GALLERY: A First-Timer’s View Of The Grand Prix De Monaco Historique 2021
Photography by Andrea Casano
Monaco is a very singular place. A small principality chiefly defined by the wealth of its inhabitants and visitors where excess is all but de facto is bound to be a good place to sit at an outdoor cafe counting daily-driven supercars, but some car-spotting weekends are better than others here. One can find chrome-wrapped Chirons and matte black Cullinans on any given trip to the valet in front of the city’s famous casino, but Grand Prix weekends offer something better than the third-home spending habits of oligarchs.
To many motorsport fans, the Monaco GP is the end-all be-all of F1 racing. The march of technological progress outgrew the narrow confines of the city circuit decades ago, but the historic race is still a part of the season calendar, juxtaposed against the more modernized circuits. But every two years (the virus asterisk of the most recent running notwithstanding), there is something arguably more fun to watch than seeing the latest F1 tech vying for position against the backdrop of the hills and harbor.
This year’s Grand Prix de Monaco Historique marked the first time I’d attended the vintage Formula 1 event, and although it was a bit emptier than years past, the hype in my head was still surpassed by the reality in front of my lens. Thanks to my friends at Pastorelli Classic Cars, I joined their adventure to Monaco with their Maserati 300S, and had the opportunity to shoot the F1 action for Petrolicious.
It’s easy to be cynical about the astronomical costs of F1 (for both the competitor and spectator sides of the sport) and the ramifications for competition therein, but strangely enough, in the locale with more money per capita than almost anywhere else in the world, there is a sense of charming originality. Monaco is among the least changed of the old F1 circuits, and it’s by far the easiest place to squint a bit to see the past. Of course it always helps if the imagination can be bolstered by the actual sounds, smells, and sights of decades gone by.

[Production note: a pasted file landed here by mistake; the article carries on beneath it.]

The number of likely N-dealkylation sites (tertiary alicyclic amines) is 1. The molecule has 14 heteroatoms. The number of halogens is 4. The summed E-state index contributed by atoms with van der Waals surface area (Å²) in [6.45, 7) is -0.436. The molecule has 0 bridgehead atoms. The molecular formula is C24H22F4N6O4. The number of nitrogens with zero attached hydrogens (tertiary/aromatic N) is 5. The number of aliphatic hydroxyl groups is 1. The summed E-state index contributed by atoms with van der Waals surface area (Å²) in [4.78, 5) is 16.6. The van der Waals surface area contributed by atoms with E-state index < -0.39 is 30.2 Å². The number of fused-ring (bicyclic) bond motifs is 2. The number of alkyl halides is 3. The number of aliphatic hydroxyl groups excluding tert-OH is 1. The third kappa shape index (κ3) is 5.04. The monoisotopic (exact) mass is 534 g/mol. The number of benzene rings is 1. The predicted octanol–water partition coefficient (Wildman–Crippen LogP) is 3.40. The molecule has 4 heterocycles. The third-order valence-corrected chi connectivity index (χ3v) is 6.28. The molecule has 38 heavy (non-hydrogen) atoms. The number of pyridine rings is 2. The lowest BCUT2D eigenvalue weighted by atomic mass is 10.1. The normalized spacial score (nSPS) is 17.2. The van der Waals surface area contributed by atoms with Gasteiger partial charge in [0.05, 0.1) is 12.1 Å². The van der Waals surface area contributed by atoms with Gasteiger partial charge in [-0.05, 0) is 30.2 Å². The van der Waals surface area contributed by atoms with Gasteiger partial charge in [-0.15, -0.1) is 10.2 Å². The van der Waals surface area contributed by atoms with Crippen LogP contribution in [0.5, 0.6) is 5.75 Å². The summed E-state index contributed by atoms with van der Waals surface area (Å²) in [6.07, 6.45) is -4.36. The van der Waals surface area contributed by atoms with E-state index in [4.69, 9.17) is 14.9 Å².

The ongoing virus precautions limited press and photo access more than usual, but no fabric mask could block out the intoxicating fumes of Cosworth DFVs and Ferrari flat-twelves. Thursday saw the pit lane opened to the public; excited kids putting their paws on the paintwork, the mechanic who just polished it having no choice but to laugh. Thursday was also the only day I had access to the area, but finding a clean look through the clumps of fans meant I was more of a fan than a member of the press for a few happy hours.
On Friday morning, I beat my alarm clock to the punch, awakened by a much better sound. The sound of high-strung engines warming up with staccato bursts of throttle had my arm hair standing at full attention before I even made it outside. Greeted by a summertime preview of heat, I was ready for a day of trekking along the edges of this spectacular snake of a temporary race track.
And what edges they are. Or more accurately, aren’t. The line between the hot track and the rest of civilization is particularly thin here. At some spots, I was pretty sure I had the opportunity to reach out and give myself a nice burn on an exhaust pipe. Whereas the contemporary version of F1 is characterized by tracks with massive run-offs (and even bigger advertising banners), Monaco is pretty damn narrow no matter where you are or what you’re doing.
As mentioned, this was my first time coming to the historic grand prix weekend, but like any self-respecting motorsport enthusiast I have grown up with the iconic footage and images of the races here. The famous vantage points were seared into my mind long ago, so with the opportunity to shoot it myself, I tried to find a few different points of view on this extremely well-documented course. I hope you enjoy the gallery half as much as I enjoyed making it.